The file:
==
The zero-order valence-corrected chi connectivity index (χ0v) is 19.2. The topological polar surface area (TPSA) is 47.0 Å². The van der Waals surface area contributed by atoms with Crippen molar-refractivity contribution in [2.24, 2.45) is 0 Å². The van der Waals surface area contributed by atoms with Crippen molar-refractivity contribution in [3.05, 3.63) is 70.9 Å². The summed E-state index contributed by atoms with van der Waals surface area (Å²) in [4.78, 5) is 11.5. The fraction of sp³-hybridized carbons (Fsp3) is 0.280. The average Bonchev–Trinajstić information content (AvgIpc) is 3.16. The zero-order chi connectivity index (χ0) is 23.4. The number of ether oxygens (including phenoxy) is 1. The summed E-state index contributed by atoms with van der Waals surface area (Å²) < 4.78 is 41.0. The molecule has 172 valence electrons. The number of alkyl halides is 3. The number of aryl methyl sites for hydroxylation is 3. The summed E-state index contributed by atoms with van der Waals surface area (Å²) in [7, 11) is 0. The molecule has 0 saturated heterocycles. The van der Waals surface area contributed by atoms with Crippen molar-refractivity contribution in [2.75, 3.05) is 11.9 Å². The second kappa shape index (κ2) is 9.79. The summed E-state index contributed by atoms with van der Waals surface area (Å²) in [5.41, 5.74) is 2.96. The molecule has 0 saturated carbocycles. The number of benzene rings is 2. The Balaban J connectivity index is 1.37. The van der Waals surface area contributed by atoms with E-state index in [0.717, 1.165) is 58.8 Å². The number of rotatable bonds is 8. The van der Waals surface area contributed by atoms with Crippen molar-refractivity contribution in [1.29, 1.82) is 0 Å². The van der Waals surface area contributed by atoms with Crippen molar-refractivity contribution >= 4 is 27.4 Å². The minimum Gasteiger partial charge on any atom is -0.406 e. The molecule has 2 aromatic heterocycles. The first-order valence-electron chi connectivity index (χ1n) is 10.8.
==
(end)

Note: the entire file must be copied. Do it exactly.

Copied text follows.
The zero-order valence-corrected chi connectivity index (χ0v) is 19.2. The topological polar surface area (TPSA) is 47.0 Å². The van der Waals surface area contributed by atoms with Crippen molar-refractivity contribution in [2.24, 2.45) is 0 Å². The van der Waals surface area contributed by atoms with Crippen molar-refractivity contribution in [3.05, 3.63) is 70.9 Å². The summed E-state index contributed by atoms with van der Waals surface area (Å²) in [4.78, 5) is 11.5. The fraction of sp³-hybridized carbons (Fsp3) is 0.280. The average Bonchev–Trinajstić information content (AvgIpc) is 3.16. The zero-order chi connectivity index (χ0) is 23.4. The number of ether oxygens (including phenoxy) is 1. The summed E-state index contributed by atoms with van der Waals surface area (Å²) < 4.78 is 41.0. The molecule has 172 valence electrons. The number of alkyl halides is 3. The number of aryl methyl sites for hydroxylation is 3. The summed E-state index contributed by atoms with van der Waals surface area (Å²) in [7, 11) is 0. The molecule has 0 saturated heterocycles. The van der Waals surface area contributed by atoms with Crippen molar-refractivity contribution in [2.75, 3.05) is 11.9 Å². The second kappa shape index (κ2) is 9.79. The summed E-state index contributed by atoms with van der Waals surface area (Å²) in [5.41, 5.74) is 2.96. The molecule has 0 saturated carbocycles. The number of benzene rings is 2. The Balaban J connectivity index is 1.37. The van der Waals surface area contributed by atoms with E-state index in [0.717, 1.165) is 58.8 Å². The number of rotatable bonds is 8. The van der Waals surface area contributed by atoms with Crippen molar-refractivity contribution in [1.29, 1.82) is 0 Å². The van der Waals surface area contributed by atoms with Crippen molar-refractivity contribution >= 4 is 27.4 Å². The minimum Gasteiger partial charge on any atom is -0.406 e. The molecule has 2 aromatic heterocycles. The first-order valence-electron chi connectivity index (χ1n) is 10.8.